Christian Organization Works To Restore Peace In Violent Honduras
This post was originally produced for Forbes.
Honduras may have the highest murder rate in the world. The Christian organization called the Association for a More Just Society (AJS) is working there exclusively to help restore peace to a traumatized population.
Co-founder Dr. Kurt Alan Ver Beek explains the situation, “Honduras’s violence is widely reported on. It’s been listed as having the highest or one of the highest homicide rates in the world for the last several years. Honduras’s systems of laws and justice are very weak, they are applied unfairly (the poor are neglected), and they suffer from endemic corruption. As an example, an AJS study in 2014 found that 96 percent of homicides in Honduras never result in a guilty conviction. With such an ineffective system, what’s to stop the violence?”
“As a result, drug traffickers have flocked to Honduras as a haven for their illicit activities and have aggravated the situation,” he adds.
And these issues are just the tip of the iceberg Ver Beek describes. “At the same time, public services offered by the Honduran government have been hemorrhaging resources to corruption.”
AJS has programs to address peace and public security on one hand and corruption on the other.
Ver Beek describes three of the peace and public security initiatives:
Violence prevention programs in dangerous neighborhoods that work with 350 especially at-risk youth and their families
Teams of investigators, lawyers, and psychologists who solve homicides (84 arrests in 2014) and sexual abuse cases (17 arrests in 2014) in poor neighborhoods — helping to amend the broken bonds of trust that perpetuate violence
Investigations and data-driven advocacy that inform public policy — helping to reduce the national homicide rate by more than 20 percent in the last three years
Similarly, he lists five anti-corruption initiatives:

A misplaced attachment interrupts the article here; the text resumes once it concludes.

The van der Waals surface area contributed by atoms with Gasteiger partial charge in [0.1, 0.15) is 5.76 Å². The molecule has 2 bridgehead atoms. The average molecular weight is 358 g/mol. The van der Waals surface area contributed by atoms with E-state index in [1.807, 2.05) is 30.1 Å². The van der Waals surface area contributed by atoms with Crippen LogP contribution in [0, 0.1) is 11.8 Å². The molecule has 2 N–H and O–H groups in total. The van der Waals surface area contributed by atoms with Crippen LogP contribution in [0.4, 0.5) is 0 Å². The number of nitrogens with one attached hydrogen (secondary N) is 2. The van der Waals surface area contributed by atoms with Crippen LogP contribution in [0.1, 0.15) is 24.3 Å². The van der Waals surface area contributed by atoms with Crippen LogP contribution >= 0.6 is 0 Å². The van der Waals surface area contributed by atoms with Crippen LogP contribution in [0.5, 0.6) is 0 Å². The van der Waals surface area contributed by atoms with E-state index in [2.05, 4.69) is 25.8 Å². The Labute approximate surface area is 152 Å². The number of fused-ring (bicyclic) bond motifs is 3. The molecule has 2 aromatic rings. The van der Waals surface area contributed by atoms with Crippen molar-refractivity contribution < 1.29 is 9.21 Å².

A watchdog journalism team
Social auditing of the public health and education systems (brought accountability that kept public schools open for more than the government-mandated 200 days, instead of the 125 days of class they had been averaging)
A legal team that helps investigate and report cases of corruption (helped bring 13 government officials to trial related to corruption in the public medication warehouse)
Land rights reform (125 corruption cases reported)
In-depth investigations into five government divisions (part of an agreement between the Honduran government, Transparency International, and AJS)
Ver Beek reports that real progress is being made. “Based on our experience uncovering and working to reform the medication purchasing system, in March of 2014, an independent trust became responsible for the buying and distribution of pharmaceuticals to state-run hospitals. Purchases made by the trust are handled by the United Nations Office for Project Services with technical assistance from the Pan American Health Organization and the United Nations Population Fund. AJS and other civil society groups are providing independent oversight of the trust, plus the delivery of medications. AJS is now seen as a Honduran civil society leader in reforming the public health system and dislodging corruption from it.”